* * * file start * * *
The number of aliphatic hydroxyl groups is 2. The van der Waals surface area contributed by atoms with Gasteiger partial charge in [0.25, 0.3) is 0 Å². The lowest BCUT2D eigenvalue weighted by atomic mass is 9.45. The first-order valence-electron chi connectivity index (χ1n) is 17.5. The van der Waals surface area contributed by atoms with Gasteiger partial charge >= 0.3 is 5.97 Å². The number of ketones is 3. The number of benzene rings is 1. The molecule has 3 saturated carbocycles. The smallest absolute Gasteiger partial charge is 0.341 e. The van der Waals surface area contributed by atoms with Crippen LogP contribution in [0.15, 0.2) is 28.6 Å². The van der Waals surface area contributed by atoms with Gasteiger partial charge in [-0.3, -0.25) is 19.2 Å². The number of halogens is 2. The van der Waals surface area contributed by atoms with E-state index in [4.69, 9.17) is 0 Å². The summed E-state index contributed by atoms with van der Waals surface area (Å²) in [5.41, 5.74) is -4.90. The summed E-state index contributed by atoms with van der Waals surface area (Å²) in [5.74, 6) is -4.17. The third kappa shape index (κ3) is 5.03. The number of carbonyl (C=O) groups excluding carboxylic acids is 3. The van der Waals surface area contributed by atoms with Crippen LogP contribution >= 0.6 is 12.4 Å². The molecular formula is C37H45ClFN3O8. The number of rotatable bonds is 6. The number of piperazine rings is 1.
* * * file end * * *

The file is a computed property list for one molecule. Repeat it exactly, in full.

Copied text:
The number of aliphatic hydroxyl groups is 2. The van der Waals surface area contributed by atoms with Gasteiger partial charge in [0.25, 0.3) is 0 Å². The lowest BCUT2D eigenvalue weighted by atomic mass is 9.45. The first-order valence-electron chi connectivity index (χ1n) is 17.5. The van der Waals surface area contributed by atoms with Gasteiger partial charge >= 0.3 is 5.97 Å². The number of ketones is 3. The number of benzene rings is 1. The molecule has 3 saturated carbocycles. The smallest absolute Gasteiger partial charge is 0.341 e. The van der Waals surface area contributed by atoms with Crippen LogP contribution in [0.15, 0.2) is 28.6 Å². The van der Waals surface area contributed by atoms with Gasteiger partial charge in [-0.3, -0.25) is 19.2 Å². The number of halogens is 2. The van der Waals surface area contributed by atoms with E-state index in [4.69, 9.17) is 0 Å². The summed E-state index contributed by atoms with van der Waals surface area (Å²) in [5.41, 5.74) is -4.90. The summed E-state index contributed by atoms with van der Waals surface area (Å²) in [5.74, 6) is -4.17. The third kappa shape index (κ3) is 5.03. The number of carbonyl (C=O) groups excluding carboxylic acids is 3. The van der Waals surface area contributed by atoms with Crippen LogP contribution >= 0.6 is 12.4 Å². The molecular formula is C37H45ClFN3O8. The number of rotatable bonds is 6. The number of piperazine rings is 1.